5.1 Simulation framework

To start, let us first describe a simulation framework that was implemented to test performance of gradient ascent-based methods (12) and (17) and algorithms [23, 24] operating within the channel selection technique described in Section 3.

As mentioned earlier, the channel selection technique is based on iterative estimation of equilibrium probability distributions π followed by changing probability distributions P. Let us describe one such iteration in more detail:
  1. 1.

    Initialize the channel selection technique with initial choice of probability distributions P. To limit effect of this step on results, every node has uniform initial probability of choosing every of its available channels.

     
  2. 2.

    Simulate the technique for current P by successfully transmitting enough packets.

     
  3. 3.

    Estimate π by using temporal statistics of channel usage by every node. By using π calculate full partial derivatives Equation (12) or partial sums Equation (17).

     
  4. 4.

    Update P according to: , where is either Equation 12 or Equation (17).

     
  5. 5.

    Obtain a new value of the objective function W(P) according to the new estimate of π.

     
  6. 6.

    Terminate the simulation if improvement of the objective is below a predetermined threshold.

     
  7. 7.

    Otherwise, proceed to step 2.

     

Medium probing rate r i is 10 for every node i. For fair comparison purposes, channel selection methods in [23, 24] need to be embedded in the same simulation framework as described next.

5.2 Benchmark algorithms

To be clear, the work [23] does not pursue optimization of an objective function. Rather, it attempts to settle every node for a deterministic channel choice through a randomized mechanism. In this study, we treat this mechanism in [23] as a way of changing P and we fit it into the Step 4 of the algorithm in Section 5.1. Namely, at this step, every node i V chooses a channel according to current P. Then, all neighbors compare their choices. This comparison is used as an interference measure that [23] do not specify. (Any alternative should be chosen considerably to ensure convergence of [23].) If any of neighbors of i happen to choose the same channel c then and for all other channels . Otherwise, and for all other zc. The algorithm in Section 5.1 is then performed based on the updated P. Let us refer to this modification as "Leith-Clifford" for convenience.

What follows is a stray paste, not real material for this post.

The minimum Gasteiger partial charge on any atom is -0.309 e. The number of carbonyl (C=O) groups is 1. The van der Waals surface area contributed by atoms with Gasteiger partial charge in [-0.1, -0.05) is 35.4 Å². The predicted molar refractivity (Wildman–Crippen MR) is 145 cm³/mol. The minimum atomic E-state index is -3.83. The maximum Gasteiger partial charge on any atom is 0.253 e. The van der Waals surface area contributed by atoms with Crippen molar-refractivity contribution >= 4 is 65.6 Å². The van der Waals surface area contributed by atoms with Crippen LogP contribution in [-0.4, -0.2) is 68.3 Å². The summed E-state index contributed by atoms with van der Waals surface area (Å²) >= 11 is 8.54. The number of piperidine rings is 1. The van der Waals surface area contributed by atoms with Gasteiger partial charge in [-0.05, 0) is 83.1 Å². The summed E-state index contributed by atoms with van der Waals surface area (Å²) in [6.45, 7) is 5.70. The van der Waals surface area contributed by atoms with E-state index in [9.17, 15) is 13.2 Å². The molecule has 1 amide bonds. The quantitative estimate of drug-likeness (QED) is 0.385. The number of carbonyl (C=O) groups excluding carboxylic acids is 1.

The algorithm [24] requires a measure of interference in the neighbor-hood of every on every of its available channels . For such measure, we used . Below is a complete procedure that replaces Step 4:

  • Compute parameter T = T0/log2(2+t), where T0 = 100 in this studyb.

  • By using estimated π, compute for every channel .

  • For all compute probability distribution
  • Sample channel k according to Θ and assign and for ck,

Unlike gradient ascent methods and Leith-Clifford, every node here transmits on a fixed channel that can be switched only at Step 4. This algorithm is referred to as "Gibbs".

5.3 Experiments

5.3.1 Effect of secondary user density

In practical scenarios, secondary users can face varying degree of competition for limited spectrum in their neighborhood. In completely connected topologies a user will need to share all of its available channels. In disconnected topologies, however, a user never has to share its channels. This experiment studies the effect of such competition by changing connectivity of graph G(V, E). To test this scenario, we fix the number of channels to 11 (due to wide use of IEEE 802.11 hardware in channel selection literature) and randomly place 30 nodes on a unit square. There are 100 different realizations of node placements. Interference radius is introduced to generate topologies with varying connectivity. If any two nodes are within the rapdius, then they are connected on a graph. The radius varies from 0 to to ensure having a completely connected graph in 30 steps. Thus, every node placement yields 30 topologies with different connectivity. Figure 4 illustrates the performance of gradient ascent-based methods against Leith-Clifford and Gibbs. In general, it is observed that overall channel utilization declines as competition for 11 channels increases in dense neighborhoods. The gradient ascent-based algorithms are seen to clearly outperform Leith-Clifford and Gibbs, especially for moderately connected topologies. Performance of Leith-Clifford deteriorates compared with the gradient-based algorithms when high node density makes it impossible to assign channels in a non-conflicting way. The three gradient ascent-based algorithms perform closely to each other in the given setup.
Figure 4

Performance of the gradient ascent-based methods against Leith-Clifford and Gibbs for different densities of 30 nodes. C = 11 channels are considered. The "centralized", "local", and "global" versions of the proposed algorithm are represented by the top curve and their performances are hardly distinguishable. 95% confidence intervals are also displayed.